A Canid Interview
Interview and photos by Ed Felker
Piedmont Virginian recently had the opportunity to sit down with Winslow, a 2-year-old Wirehaired Dachshund living in Loudoun County. Over biscuits on his front porch, we found out a bit about what makes this Teckel tick.
Piedmont Virginian: Thanks for chatting with us. May I call you Winslow?
Winslow: Of course. I also answer to Chikinbutt, Squirt, or any number of other nicknames. But mostly it’s Winslow.
PV: Winslow is a very distinguished name for a dog that’s rather… well, you know.
W: No, I don’t know.
PV: I don’t mean to offend, but you’re kind of…
W: Just say it.
W: Oh that. Yes I can see how some might say that. It’s my body, right?
PV: Yes. Your legs, in particular.
W: Some say they are very, very short. I like to think they’re just long enough to reach the ground.
PV: Also your feet.
W: What’s wrong with my feet??
PV: Well, your front ones are really big.
W: Ah, my diggin’ paddles. Impressive, huh? I think I’m bred to hunt burrowing animals or rescue trapped miners or something. Until I find that special purpose I intend to just keep practicing by ruining the yard.
PV: And your back feet are rather… delicate.
W: Are they? Never seen ‘em, to be honest. They’re pretty far away. But when I’m running they are sort of just along for the ride. I’m what you’d call front wheel drive.
PV: Sorry, I’ve gotten off track already. So you are a Miniature Wirehaired Dachshund, also known as a ‘Teckel?’
W: I started as a Miniature, but I outgrew that designation. My dad says it’s because so much awesome could not be contained in a miniature body. ‘Teckel’ can refer to any Dachshund, but in places like Britain and Hungary, where I’m from, it means a working, Wirehaired Dachshund.
PV: Tell me about your hobbies. I understand you enjoy the outdoors?
W: I have been hiking a lot with my siblings and that’s super fun. I love tracking too. I tried kayaking and I like it, but the water makes me nervous. Not a strong swimmer, despite these canoe paddles at the end of my arms.
PV: So the swimming, is it a mental block?
W: Oh no, it’s definitely a physical block. I get in the water and spin upside down like a fat guy in a hammock. Try doing the backstroke with two inch legs.
PV: You mentioned tracking. What kind of tracking?
W: I’ve been training to do blood tracking for wounded deer. It’s something we Teckels are often good at because we have great noses. Being close to the ground helps with the scent, of course, but with that comes often having to navigate through heavy brush and tall grass. So you’ve also got to be tough to push through all that. But when I get on a scent trail, there’s no stopping me! I have recovered a few deer for my dad and his friends. They always make me feel like a hero whether I find the deer or not.
PV: Can we talk about clothes and costumes?
W: Oh, my God! Look, I don’t know what kind of photos you’re planning to run but I can’t help what he makes me wear. I have an attorney and I will…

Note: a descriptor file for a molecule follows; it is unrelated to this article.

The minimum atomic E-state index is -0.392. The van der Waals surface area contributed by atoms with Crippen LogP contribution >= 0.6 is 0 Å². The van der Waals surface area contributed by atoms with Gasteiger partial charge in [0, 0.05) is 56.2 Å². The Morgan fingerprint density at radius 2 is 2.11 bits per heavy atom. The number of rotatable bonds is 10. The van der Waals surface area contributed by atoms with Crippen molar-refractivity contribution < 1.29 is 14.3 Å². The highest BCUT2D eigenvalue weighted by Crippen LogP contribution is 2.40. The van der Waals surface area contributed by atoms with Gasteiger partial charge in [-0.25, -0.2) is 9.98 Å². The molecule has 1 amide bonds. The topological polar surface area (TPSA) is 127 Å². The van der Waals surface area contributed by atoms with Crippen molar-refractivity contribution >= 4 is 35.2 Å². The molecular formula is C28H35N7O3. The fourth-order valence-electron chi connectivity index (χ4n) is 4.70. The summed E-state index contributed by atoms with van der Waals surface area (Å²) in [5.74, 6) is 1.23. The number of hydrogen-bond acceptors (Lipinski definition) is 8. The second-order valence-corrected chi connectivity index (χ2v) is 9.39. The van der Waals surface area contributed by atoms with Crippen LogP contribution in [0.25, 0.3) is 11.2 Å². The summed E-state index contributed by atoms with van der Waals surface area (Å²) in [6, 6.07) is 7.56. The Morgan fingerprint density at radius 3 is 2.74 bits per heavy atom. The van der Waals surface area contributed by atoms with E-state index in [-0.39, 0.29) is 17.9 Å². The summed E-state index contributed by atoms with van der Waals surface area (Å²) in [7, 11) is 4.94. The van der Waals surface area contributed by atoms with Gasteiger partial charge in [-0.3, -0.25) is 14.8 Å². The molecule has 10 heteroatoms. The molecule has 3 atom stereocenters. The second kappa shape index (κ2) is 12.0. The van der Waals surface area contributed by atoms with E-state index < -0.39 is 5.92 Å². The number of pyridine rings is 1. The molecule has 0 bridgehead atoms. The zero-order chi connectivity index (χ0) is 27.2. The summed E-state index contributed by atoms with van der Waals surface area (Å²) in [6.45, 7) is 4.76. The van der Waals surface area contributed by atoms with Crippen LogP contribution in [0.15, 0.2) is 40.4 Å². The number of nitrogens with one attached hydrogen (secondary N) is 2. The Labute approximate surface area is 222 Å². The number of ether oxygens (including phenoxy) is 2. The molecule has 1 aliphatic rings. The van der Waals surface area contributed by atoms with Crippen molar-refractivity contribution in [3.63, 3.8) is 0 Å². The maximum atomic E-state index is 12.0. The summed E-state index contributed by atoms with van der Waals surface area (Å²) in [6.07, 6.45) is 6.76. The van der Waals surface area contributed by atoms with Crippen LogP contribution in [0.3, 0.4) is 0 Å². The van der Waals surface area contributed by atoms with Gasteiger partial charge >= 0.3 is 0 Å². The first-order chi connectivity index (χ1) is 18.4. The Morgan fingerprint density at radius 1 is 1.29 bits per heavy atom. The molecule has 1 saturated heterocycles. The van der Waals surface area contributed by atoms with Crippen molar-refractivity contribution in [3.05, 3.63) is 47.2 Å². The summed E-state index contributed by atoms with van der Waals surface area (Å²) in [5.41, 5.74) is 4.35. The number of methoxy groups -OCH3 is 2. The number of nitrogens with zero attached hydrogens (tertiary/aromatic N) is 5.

PV: No no no, don’t worry, we will only run photos you have agreed to. No costumes, I promise. It just seems like small dogs tend to get humiliated with embarrassing outfits.
W: Well if it’s cold and I’m wearing a coat, that’s one thing. As we touched on before, I am close to the ground and sometimes I welcome an extra layer. But the ‘I’m with Stupid’ t-shirts and stuff I can do without. He got me a sweatshirt once, a hoodie, with pockets on the back so you could see them. Think about that. Pockets. On the back. Two inch legs. Hope there’s nothing important in there. And forget about hats. I do not do hats at all. The only purely decorative clothing I like is my Oktoberfest outfit.
PV: You’re an Oktoberfest fan?
W: Where I live in Lovettsville there is a great festival that features Wiener Dog races. That’s another name for dogs like me, Wiener Dogs. Anyway, it’s a big deal. I had only been in America for a couple months the first time I ran as a 5-month old, I was the youngest racer in the field. But it’s a whole weekend of fun and everyone dresses up in German whatever it is, Leadersomething?
W: That’s it. I have a little shirt that looks like that. Everyone loves when I wear it.
PV: How did you do in the race?
W: I won my first race and lost my second one. The following year I did the same, won one and lost one. It’s a single elimination tournament.
PV: So, not exactly dominant in the racing.
W: Easy, now. Lots of Hall of Famers with records worse than .500 you know. But, sure, I’ll admit that it took me a while to even figure out I was supposed to race. I like to chase dogs that run away from me, for instance. My dad says that’s a great way to come in second in a two-dog race.
PV: But you did eventually figure out the point of it?
W: Oh yeah, this last Oktoberfest I had my best races yet. I won my first two races and reached the Final Four, but lost the next one. I did get to race again for a shot at third place but came up a couple inches short (heh) so I ended up fourth out of sixteen racers. I’m happy with that. Mostly I’m happy for my dad.
PV: He’s proud of you, win or lose, I’m sure.
W: I know. But I think for him, for months leading up to Oktoberfest he’s promoting me, designing logos, printing shirts, stuff like that. Then the day comes, and the whole town is cheering, chanting my name even, and he holds me up like Lion King, I know that’s fun for him.
PV: So it’s good to win and keep that moment going for as long as possible.
W: Right. It’s the one time when the entire town celebrates me, celebrates every dog there, the same way we are celebrated every day at home.
PV: You are the Lion King.
W: I am the Lion King.
PV: Winslow, it has been a pleasure. Thank you for your time. Would you like a cookie?
W: Don’t mind if I do.